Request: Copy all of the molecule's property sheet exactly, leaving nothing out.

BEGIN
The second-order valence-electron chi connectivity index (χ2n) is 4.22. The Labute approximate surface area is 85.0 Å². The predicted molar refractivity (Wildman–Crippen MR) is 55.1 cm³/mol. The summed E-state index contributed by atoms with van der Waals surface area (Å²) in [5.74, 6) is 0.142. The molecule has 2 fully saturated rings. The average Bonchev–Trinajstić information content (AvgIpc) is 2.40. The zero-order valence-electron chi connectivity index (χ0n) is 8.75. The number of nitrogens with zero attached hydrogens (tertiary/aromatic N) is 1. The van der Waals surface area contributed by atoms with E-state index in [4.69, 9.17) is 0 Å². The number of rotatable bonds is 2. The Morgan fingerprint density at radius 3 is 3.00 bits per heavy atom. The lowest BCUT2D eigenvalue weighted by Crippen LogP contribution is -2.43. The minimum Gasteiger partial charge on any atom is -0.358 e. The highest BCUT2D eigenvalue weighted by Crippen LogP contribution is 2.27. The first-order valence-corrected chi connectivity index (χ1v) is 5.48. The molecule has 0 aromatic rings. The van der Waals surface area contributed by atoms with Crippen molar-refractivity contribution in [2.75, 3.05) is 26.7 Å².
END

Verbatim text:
The second-order valence-electron chi connectivity index (χ2n) is 4.22. The Labute approximate surface area is 85.0 Å². The predicted molar refractivity (Wildman–Crippen MR) is 55.1 cm³/mol. The summed E-state index contributed by atoms with van der Waals surface area (Å²) in [5.74, 6) is 0.142. The molecule has 2 fully saturated rings. The average Bonchev–Trinajstić information content (AvgIpc) is 2.40. The zero-order valence-electron chi connectivity index (χ0n) is 8.75. The number of nitrogens with zero attached hydrogens (tertiary/aromatic N) is 1. The van der Waals surface area contributed by atoms with E-state index in [4.69, 9.17) is 0 Å². The number of rotatable bonds is 2. The Morgan fingerprint density at radius 3 is 3.00 bits per heavy atom. The lowest BCUT2D eigenvalue weighted by Crippen LogP contribution is -2.43. The minimum Gasteiger partial charge on any atom is -0.358 e. The highest BCUT2D eigenvalue weighted by Crippen LogP contribution is 2.27. The first-order valence-corrected chi connectivity index (χ1v) is 5.48. The molecule has 0 aromatic rings. The van der Waals surface area contributed by atoms with Crippen molar-refractivity contribution in [2.75, 3.05) is 26.7 Å².